“Dad was an artist. When he had a family he got a job designing speakers. My mom was a Holocaust survivor. My younger sister has Downs syndrome. There wasn’t any support for that, then. Well, props to my mom. Let’s just say that.”

“They’re both alive still?”

“In their nineties and eighties.”

“Wow. You may see your grandchildren yet. Europe. New York.”

“They fund the arts over there,” Elliott explains. “This whole idea of emerging artists. What about submerging artists? I have to say, there is an edge to American artists because it’s so hard. In Berlin my children have a room the size of half this restaurant. They want to come back, they want to see their friends. But the price of everything here shocks me.”

“I know everyone’s saying artists can’t live in New York anymore, but I can’t live anywhere else. I tried. I love this damn city. You still have your studio on 7th st?”



“John Zorn is in that building too,right? The late Butch Morris was across the street. OK. Avant-Garde. Now.”

“It’s been codified. It’s just another style,” Elliott states.” It has to come from a need, from inside. It wasn’t like we knew what we were doing. You can’t be making something for any market. You just can’t. That’s not where it comes from.”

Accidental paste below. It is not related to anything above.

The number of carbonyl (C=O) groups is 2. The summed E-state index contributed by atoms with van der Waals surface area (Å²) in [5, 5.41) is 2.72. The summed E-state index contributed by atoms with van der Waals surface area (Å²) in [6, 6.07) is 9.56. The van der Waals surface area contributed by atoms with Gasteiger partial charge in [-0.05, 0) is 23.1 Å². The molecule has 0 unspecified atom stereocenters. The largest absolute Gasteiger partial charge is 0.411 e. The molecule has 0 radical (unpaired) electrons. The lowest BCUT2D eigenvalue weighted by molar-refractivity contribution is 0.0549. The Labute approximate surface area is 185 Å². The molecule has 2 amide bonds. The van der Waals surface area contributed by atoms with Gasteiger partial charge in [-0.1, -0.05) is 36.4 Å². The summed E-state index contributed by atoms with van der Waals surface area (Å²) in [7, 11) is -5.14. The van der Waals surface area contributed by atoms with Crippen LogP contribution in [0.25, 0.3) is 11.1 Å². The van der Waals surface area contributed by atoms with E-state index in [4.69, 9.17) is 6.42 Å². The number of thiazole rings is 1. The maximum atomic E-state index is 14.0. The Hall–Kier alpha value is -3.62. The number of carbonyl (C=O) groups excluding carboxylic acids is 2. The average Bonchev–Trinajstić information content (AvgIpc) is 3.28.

“Jack Quartet.”

“They can play anything. I asked them to use my spring bows – springs I got at the hardware store – and they said ‘sure.’ It’s not everyone who would use a piece of hardware on a two-hundred thousand dollar instrument.”

“What do you want to make, now.”

“Opera. This opera ‘Substance’ on Spinoza and his philosophy. Spinoza’s vocation was a lens maker…seeing life both macro- and microscopic. Units of the ‘godness of light.’ It’s a big opera – I’ve got to get a producer. The composer is the last person anyone wants to talk to.”


Elliott is gone.

I’m left with a dropbox of sounds.

I listen to “Proof of Erdos” played by Elliott’s own Orchestra Carbon, inspired by mathematician Päl Erdös. Incessant, rich with discovery, into a dreamy childlike space, eerie expansion and shrinkage, a second of nearly standard jazz, a migraine sawing of strings, string drumming, string spasms , into a defiant and abrupt end. The world Sharp explores in this piece is monstrous and emotional. A stunning deeply personal vision.

Jenny Lin playing “Oligisono. Overtones all over the place. Lin brilliantly exposes a delicacy inside Sharp’s relentless drive. Spacious and detailed.

Jack Quartet’s performance of “The Boreal.” Killer piece, killer musicians. Hitchcockian. No release then makes me crack a smile. The gut demands — and the players of Jack Quartet that dare to go there — breathtaking. A match made in aggressive musical heaven.

Elliott Sharp

Elliott Sharp in Frankfurt, Germany (November 5, 2007): Photo by Sascha Rheker/attenzione

About M.P. Snell

MP Snell has been published in No Tokens, Best of Ducts, Nerve Cowboy, Specter. She has recently completed her novel, Planet of Blue and Green. She has performed with John Moran and Ridge Theater, in venues such as Lincoln Center and The Guggenheim Museum. She can be heard on the Point Music/Philips Classics Recording of Moran’s Opera ‘The Manson Family’ with Iggy Pop. She writes articles on the arts, and in particular, has a passion for jazz, avant-guard and classical modern music. She composes music, as well